Announcement

Collapse
No announcement yet.

Benchmarks Of The New ZFS On Linux: EXT4 Wins

Collapse
X
  • Filter
  • Time
  • Show
Clear All
new posts

  • Benchmarks Of The New ZFS On Linux: EXT4 Wins

    Phoronix: Benchmarks Of The New ZFS On Linux: EXT4 Wins

    At the end of March was a new release of ZFS On Linux, a kernel module implementation of the ZFS file-system for Linux, and it was declared ZFS On Linux is now ready for wide-scale deployments. With this release (ZOL/SPL v0.6.1), new benchmarks are being done to compare ZFS to popular Linux file-systems. In this article is a brief preview against EXT4...

    http://www.phoronix.com/vr.php?view=MTM1NTA

  • #2
    Originally posted by phoronix View Post
    Phoronix: Benchmarks Of The New ZFS On Linux: EXT4 Wins

    At the end of March was a new release of ZFS On Linux, a kernel module implementation of the ZFS file-system for Linux, and it was declared ZFS On Linux is now ready for wide-scale deployments. With this release (ZOL/SPL v0.6.1), new benchmarks are being done to compare ZFS to popular Linux file-systems. In this article is a brief preview against EXT4...

    http://www.phoronix.com/vr.php?view=MTM1NTA
    What about a comparison against OpenSolaris derivatives? In my opinion, this benchmark is totally flawed without it.

    Comment


    • #3
      Well, ryao won't be pleased with this article in the slightest.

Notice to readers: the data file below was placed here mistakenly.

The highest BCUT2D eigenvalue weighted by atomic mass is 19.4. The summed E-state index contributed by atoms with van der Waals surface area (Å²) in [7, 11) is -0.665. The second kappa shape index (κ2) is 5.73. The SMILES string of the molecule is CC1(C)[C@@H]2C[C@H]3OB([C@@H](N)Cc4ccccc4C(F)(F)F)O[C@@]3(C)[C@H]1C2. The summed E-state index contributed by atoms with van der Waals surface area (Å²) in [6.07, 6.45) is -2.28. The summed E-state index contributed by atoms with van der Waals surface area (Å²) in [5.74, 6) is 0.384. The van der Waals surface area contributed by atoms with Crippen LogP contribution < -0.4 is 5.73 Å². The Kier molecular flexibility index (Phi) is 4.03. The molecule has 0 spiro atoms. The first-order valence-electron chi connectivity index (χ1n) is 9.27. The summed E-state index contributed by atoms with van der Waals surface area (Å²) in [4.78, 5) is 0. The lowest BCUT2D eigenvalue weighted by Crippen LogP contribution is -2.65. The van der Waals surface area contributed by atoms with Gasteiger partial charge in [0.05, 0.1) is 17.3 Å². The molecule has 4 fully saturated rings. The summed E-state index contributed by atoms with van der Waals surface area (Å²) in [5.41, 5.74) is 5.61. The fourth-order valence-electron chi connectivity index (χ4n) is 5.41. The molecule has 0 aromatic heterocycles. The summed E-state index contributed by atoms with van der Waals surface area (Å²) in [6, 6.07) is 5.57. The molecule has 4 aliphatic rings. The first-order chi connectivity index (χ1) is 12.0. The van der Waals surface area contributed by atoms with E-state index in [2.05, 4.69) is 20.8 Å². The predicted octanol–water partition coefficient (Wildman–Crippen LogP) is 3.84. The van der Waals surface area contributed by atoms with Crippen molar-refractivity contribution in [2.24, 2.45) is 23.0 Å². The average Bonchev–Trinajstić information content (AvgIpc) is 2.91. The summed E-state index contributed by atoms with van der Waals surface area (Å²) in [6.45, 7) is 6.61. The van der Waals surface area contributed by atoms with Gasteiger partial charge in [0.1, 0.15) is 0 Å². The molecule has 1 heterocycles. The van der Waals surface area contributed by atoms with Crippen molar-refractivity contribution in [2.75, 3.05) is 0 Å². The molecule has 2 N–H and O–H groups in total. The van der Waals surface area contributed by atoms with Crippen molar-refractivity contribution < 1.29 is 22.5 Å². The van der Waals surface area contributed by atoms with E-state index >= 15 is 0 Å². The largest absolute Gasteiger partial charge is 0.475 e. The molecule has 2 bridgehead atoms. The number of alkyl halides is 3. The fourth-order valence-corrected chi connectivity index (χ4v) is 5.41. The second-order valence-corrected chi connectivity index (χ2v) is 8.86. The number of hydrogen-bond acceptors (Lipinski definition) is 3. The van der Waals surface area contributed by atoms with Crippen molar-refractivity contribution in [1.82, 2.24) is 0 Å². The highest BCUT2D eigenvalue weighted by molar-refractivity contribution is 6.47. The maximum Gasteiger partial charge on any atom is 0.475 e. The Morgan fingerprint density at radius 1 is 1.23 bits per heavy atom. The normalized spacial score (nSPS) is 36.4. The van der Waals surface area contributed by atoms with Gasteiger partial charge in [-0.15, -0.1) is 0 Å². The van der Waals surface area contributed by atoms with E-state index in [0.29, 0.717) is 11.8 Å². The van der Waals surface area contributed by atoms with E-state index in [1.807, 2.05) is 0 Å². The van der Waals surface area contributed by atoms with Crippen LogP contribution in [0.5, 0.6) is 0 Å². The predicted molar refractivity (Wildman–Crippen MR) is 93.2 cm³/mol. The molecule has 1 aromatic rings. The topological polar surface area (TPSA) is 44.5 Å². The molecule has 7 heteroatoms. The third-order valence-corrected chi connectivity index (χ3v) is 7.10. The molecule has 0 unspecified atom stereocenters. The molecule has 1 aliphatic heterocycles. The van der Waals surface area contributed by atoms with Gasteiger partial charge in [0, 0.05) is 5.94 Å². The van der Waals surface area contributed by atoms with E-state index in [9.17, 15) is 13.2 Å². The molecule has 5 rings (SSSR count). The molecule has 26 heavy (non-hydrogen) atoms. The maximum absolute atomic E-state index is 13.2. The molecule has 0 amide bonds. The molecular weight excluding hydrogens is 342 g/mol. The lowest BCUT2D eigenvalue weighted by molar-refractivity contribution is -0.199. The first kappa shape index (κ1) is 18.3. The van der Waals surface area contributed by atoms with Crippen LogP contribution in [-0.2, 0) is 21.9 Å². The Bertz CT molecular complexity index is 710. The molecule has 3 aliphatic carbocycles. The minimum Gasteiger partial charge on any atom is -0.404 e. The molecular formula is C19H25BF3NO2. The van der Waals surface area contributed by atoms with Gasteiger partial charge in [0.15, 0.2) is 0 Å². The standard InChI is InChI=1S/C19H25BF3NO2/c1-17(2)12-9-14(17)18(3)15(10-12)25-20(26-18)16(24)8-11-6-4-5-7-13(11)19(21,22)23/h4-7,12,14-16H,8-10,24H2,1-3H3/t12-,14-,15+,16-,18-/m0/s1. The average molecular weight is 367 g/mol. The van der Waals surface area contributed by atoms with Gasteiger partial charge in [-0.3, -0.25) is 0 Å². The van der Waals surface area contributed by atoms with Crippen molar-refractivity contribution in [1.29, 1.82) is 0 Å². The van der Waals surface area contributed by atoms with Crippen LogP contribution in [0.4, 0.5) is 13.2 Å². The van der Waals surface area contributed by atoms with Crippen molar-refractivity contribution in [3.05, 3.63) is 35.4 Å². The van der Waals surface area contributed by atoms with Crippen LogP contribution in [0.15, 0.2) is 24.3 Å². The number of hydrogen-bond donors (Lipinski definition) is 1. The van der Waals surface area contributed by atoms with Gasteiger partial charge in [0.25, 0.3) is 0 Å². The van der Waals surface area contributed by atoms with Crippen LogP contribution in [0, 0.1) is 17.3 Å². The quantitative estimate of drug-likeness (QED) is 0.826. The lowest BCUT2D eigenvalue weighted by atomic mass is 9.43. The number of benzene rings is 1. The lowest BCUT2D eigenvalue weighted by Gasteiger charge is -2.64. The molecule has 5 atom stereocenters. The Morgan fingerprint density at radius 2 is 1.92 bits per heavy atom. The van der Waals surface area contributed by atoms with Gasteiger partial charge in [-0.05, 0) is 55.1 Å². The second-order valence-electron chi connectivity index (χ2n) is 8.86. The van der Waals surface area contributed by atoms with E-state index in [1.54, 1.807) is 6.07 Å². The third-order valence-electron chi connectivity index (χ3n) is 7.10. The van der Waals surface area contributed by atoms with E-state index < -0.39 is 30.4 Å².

Comment


      • #4
        Isn't this like comparing an armoured truck versus a sportscar with central locking?

        Comment


        • #5
          From the ZFS on Linux FAQ:
          Additionally, it should be made clear that the ZFS on Linux implementation has not yet been optimized for performance. As the project matures we can expect performance to improve.

          Comment


          • #6
            Originally posted by xeekei View Post
            Isn't this like comparing an armoured truck versus a sportscar with central locking?
            come on ! at least enable checksumming for everything (where possible) and some other fancy stuff for ext4

            then it's at least partly comparable



            raw performance-wise:

            when backing up my 1.2-1.5 TB of data from an ext4 home-partition to ext4 vs. btrfs & ZFS

            btrfs (with gzip-compression) takes about 2x the time than ext4 and approx. 1.5x the time of XFS (strangely xfs got slower with my latency-related tuning & ext4 got faster )

            ZFS with lz4 and/or lzjb compression takes about 2.5x-3x the time of ext4


            and that's only the raw transfer-time (8 minutes of ext4, approx. 30 minutes of ZFS) and neglecting all the data-safety wise features of e.g. ZFS:


            - sha256 checksums (said to be the slowest compared the default hash algorithm, lower probability of hash collisions with e.g. deduplication)
            - checksums on the whole filesystem - from file, metadata up to higher parts of the filesystem
            - optional single-filesystem dedup & multi-copy functionality (didn't know about that until recently and will use it on critical study/personal files): e.g. copies=2
            - there's several more - and I'm not really an expert in filesystems so just let your google-fu take you to wikipedia, etc. to find out more

            Originally posted by Vim_User View Post
            From the ZFS on Linux FAQ:

            Additionally, it should be made clear that the ZFS on Linux implementation has not yet been optimized for performance. As the project matures we can expect performance to improve.

            looking forward to it

            Comment


            • #7
              Originally posted by GreatEmerald View Post
              Well, ryao won't be pleased with this article in the slightest.
              These tests are invalid. I suspect that they were cherry-picked, although I cannot prove that.